In July 2017 the Office of Tax Simplification made several recommendations for the simplification of Capital Allowances. That September the Chancellor asked the Office of Tax Simplification to explore the potential for replacing Capital Allowances with a regime based on accounts depreciation.
Why did the Office of Tax Simplification (OTS) investigate changing the Capital Allowances legislation, what did they take into account to apply this to a new system and analyse this from a business point of view.
In 2015/16 1.2million businesses claimed Capital Allowances. The Exchequer forecasted in 2017/18 that if there was no relief for capital expenditure by way of Capital Allowances they would recover an additional a £21.5bn in tax.
Capital Allowances represents the 6thlargest relief overall and the only other business relief that is higher is the employer’s national insurance contributions.
However Capital Allowances is widely acknowledged as an over complicated system which has evolved over the years to its current state and any changes to the system would impact businesses differently by industry and size.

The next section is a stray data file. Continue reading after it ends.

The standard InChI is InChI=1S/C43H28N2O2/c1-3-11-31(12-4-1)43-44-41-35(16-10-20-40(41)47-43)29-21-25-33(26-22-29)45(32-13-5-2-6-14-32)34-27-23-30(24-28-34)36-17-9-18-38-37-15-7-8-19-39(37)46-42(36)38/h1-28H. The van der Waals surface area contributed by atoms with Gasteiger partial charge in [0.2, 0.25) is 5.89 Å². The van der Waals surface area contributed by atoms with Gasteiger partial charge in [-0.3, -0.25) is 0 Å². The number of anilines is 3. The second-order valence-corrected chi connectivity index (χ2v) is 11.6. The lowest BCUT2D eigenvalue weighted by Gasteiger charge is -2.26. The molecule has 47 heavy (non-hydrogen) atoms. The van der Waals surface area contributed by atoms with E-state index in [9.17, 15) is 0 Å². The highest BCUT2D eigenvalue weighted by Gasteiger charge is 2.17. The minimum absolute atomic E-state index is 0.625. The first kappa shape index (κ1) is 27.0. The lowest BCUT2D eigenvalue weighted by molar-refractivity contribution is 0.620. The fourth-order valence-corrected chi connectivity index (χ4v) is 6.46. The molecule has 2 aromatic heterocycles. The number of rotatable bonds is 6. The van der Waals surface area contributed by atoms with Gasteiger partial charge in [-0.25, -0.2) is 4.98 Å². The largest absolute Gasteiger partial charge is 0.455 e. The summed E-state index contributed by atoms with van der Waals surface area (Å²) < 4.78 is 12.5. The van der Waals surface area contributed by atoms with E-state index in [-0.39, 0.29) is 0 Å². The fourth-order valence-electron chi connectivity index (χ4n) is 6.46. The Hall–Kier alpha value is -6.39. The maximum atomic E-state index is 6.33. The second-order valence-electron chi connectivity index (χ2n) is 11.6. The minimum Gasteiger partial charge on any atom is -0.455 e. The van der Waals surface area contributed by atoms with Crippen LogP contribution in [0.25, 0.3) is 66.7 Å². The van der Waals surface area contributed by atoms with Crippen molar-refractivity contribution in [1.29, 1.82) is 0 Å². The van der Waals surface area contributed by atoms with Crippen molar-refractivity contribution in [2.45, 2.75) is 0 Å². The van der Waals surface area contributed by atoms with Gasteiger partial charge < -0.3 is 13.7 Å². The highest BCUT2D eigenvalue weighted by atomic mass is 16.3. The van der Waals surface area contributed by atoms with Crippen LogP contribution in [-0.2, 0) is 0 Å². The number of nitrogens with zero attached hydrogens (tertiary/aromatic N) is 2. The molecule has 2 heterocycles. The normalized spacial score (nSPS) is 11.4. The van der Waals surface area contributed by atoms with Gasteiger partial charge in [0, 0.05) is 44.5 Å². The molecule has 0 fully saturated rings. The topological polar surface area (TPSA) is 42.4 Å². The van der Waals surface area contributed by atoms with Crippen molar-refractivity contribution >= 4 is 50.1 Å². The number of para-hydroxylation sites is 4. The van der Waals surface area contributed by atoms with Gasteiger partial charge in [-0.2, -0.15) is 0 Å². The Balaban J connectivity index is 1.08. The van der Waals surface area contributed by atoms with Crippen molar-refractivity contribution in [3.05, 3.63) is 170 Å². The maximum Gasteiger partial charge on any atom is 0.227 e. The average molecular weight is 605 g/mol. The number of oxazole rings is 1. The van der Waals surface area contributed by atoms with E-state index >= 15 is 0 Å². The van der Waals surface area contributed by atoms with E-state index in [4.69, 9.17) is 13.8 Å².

The consensus of all respondents to the consultation was any change away from Capital Allowances would not be straightforward.
The purpose of the report was to consider if depreciation was a feasible alternative approach, if a practical transition could be achieved and the consequences of such a change.
A concern of aligning Capital Allowances to depreciation was that the government could lose a degree of control such as not being able to adjust the writing down levels should the Government wish to encourage investment.
Examples of accelerated allowances that could be lost include the 100% energy efficient Enhanced Capital Allowances for green technologies plus research and development allowances.
Significant difficulties would also arise during any transition period with certain industries losing out.
On the flip side the depreciation system considered was to categorise assets for accounts into buildings, plant and machinery, fixtures and fittings, meaning that the process has only to be done once, reducing the burden to the taxpayer and simplifying the process.
Additionally, under the current regime a taxpayer is unable to claim on items where they receive a grant payment but under depreciation the amount is presented separately and not deducted from the asset. Similarly, capitalised interest is seen as too remote for Capital Allowances but can form part of the total cost in the assets.